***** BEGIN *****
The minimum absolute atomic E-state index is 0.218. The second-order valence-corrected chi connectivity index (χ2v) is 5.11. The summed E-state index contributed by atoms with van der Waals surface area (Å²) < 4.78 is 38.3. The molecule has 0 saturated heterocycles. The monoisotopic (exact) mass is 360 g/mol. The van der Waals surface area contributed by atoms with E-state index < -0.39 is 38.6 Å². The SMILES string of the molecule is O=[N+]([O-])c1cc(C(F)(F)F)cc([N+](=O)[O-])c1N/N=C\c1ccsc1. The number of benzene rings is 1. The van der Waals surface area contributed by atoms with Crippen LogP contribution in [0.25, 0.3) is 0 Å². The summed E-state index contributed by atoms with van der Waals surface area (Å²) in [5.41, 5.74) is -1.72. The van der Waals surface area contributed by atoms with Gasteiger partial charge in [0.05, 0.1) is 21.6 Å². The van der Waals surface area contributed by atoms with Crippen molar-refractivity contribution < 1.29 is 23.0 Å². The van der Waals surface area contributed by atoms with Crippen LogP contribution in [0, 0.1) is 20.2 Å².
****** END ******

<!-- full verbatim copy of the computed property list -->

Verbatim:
The minimum absolute atomic E-state index is 0.218. The second-order valence-corrected chi connectivity index (χ2v) is 5.11. The summed E-state index contributed by atoms with van der Waals surface area (Å²) < 4.78 is 38.3. The molecule has 0 saturated heterocycles. The monoisotopic (exact) mass is 360 g/mol. The van der Waals surface area contributed by atoms with E-state index < -0.39 is 38.6 Å². The SMILES string of the molecule is O=[N+]([O-])c1cc(C(F)(F)F)cc([N+](=O)[O-])c1N/N=C\c1ccsc1. The number of benzene rings is 1. The van der Waals surface area contributed by atoms with Crippen LogP contribution in [0.25, 0.3) is 0 Å². The summed E-state index contributed by atoms with van der Waals surface area (Å²) in [5.41, 5.74) is -1.72. The van der Waals surface area contributed by atoms with Gasteiger partial charge in [0.05, 0.1) is 21.6 Å². The van der Waals surface area contributed by atoms with Crippen molar-refractivity contribution < 1.29 is 23.0 Å². The van der Waals surface area contributed by atoms with Crippen LogP contribution in [0, 0.1) is 20.2 Å².